Yes, they are inserted and remain active. A SF operation usually don't last more than 24h between insertion, movement, action and extraction.

    Also there's a difference between being in a, let's say, jungle controlled by the enemy (where a platoon can get 4h rest tops) and inside an enemy's headquarter (that is basically what a dungeon is most of the times).

    Today it is easier to collect data about the enemy's movement inside their territory - but it is also easier for an enemy to identify a patrol inside its controlled area. This should yeld, luckly, a total of 6h of rest.

    If someone below me at the chain of command states that he/she was able to rest for 8h behind enemy lines I send him/her to martial court and buy him/her a lottery ticket because either he/she is aligned with the enemy or is the luckiest person I know.

  • Grond0Grond0 Member, Moderator Posts: 5,013
    Raduziel wrote: »
    Grond0 wrote: »
    Raduziel wrote: »
    gorgonzola wrote: »
    i don't see why resting should be limited, a strong party of adventurers should surely be able to camp in the wilderness and to deal with what can disturb their sleeping.

    Trust me, no platoon is able to rest for 8h within enemy territory.

    A better comparison might be with special forces. They can be inserted and remain in enemy territory for extended periods. If you wanted to emulate their skills you could think in the game of stealth and invisibility - I can't see any problem at all in resting anywhere if your party is invisible.

    Personally I don't really see why you shouldn't rest within the framework of the game anyway. There are areas in the game which specifically ban resting, while for most others you have the threat of being interrupted - so the way in which resting should be allowed has clearly been considered in detail by developers.

    Yes, they are inserted and remain active. A SF operation usually don't last more than 24h between insertion, movement, action and extraction.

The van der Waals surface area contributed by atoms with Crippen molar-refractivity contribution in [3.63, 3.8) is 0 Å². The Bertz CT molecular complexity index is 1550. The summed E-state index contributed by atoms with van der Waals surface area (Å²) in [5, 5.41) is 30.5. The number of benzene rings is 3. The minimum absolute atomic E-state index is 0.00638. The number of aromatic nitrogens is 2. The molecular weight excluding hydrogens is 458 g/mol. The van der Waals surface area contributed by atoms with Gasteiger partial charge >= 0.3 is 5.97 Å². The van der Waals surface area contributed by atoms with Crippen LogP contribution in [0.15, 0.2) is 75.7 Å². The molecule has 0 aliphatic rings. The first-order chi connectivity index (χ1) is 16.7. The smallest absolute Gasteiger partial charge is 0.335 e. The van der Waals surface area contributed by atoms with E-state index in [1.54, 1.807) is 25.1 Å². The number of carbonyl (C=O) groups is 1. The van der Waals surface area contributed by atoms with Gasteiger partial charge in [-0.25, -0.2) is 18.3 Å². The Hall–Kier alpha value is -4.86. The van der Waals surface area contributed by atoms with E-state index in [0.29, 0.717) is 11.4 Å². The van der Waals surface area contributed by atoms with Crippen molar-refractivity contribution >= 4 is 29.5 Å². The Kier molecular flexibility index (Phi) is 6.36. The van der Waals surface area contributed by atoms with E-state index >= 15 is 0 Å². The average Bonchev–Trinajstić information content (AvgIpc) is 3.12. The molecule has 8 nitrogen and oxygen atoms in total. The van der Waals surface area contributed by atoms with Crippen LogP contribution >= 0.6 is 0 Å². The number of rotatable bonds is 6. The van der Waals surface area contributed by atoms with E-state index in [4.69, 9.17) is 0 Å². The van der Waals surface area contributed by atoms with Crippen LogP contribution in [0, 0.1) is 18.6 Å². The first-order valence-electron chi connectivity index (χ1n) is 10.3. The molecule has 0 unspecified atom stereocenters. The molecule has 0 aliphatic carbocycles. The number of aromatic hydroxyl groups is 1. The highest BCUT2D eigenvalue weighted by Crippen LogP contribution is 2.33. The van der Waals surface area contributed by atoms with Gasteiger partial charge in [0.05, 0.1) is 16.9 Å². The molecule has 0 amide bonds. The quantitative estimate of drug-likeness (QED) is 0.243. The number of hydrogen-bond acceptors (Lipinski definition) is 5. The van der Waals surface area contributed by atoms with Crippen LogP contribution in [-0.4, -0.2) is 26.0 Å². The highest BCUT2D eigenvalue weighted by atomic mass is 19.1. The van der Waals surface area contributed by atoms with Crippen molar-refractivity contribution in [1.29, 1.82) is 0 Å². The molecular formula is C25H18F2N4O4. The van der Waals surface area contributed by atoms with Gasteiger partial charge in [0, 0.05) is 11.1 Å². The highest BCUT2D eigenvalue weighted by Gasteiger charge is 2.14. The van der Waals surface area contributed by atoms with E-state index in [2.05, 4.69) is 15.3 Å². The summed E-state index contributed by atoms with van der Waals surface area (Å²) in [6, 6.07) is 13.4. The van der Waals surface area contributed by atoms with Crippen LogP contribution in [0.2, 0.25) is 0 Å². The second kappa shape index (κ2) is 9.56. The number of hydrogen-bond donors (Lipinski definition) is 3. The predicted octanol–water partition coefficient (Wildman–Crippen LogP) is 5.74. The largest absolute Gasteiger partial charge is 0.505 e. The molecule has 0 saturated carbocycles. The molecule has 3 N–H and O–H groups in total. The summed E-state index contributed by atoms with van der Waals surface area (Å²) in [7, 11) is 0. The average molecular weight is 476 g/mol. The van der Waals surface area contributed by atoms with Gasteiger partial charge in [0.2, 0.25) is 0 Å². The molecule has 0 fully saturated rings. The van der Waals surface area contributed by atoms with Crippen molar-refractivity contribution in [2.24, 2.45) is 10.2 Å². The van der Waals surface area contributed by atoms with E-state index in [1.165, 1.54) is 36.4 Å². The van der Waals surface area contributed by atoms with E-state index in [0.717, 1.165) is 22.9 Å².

Also there's a difference between being in a, let's say, jungle controlled by the enemy (where a platoon can get 4h rest tops) and inside an enemy's headquarter (that is basically what a dungeon is most of the times).

    Today it is easier to collect data about the enemy's movement inside their territory - but it is also easier for an enemy to identify a patrol inside its controlled area. This should yeld, luckly, a total of 6h of rest.

    If someone below me at the chain of command states that he/she was able to rest for 8h behind enemy lines I send him/her to martial court and buy him/her a lottery ticket because either he/she is aligned with the enemy or is the luckiest person I know.

    I know little about military operations, but I've seen stories of special forces being active behind enemy lines for months at a time, rather than just going in for a specific mission and being extracted.

    I don't though think the comparison with enemy lines is a good one anyway. Wilderness areas are just that, wilderness. There's no reason to think that any enemies are specifically searching out your party, though they may happen to come across it.

    Dungeons will normally be much more populated, but even in those most of them don't have a central command structure or patrolling guards (though some do, like the Cloakwood Mine). Rather, you have different groups of enemies (often antithetical to each other) living in close proximity. In that situation I don't think it's unreasonable to be able to rest in bits of the dungeon you've cleared of their inhabitants, even without the help of invisibility.

    gorgonzola
  • Mantis37Mantis37 Member Posts: 925
    If you'd like to roleplay the difficulties of resting then one approach is to install a mod component that increases the probability of sleep being interrupted by hostile spawns e.g. Rough World. Challenging & irritating in equal measure ;).

    Grond0gorgonzola
  • RaduzielRaduziel Member Posts: 4,376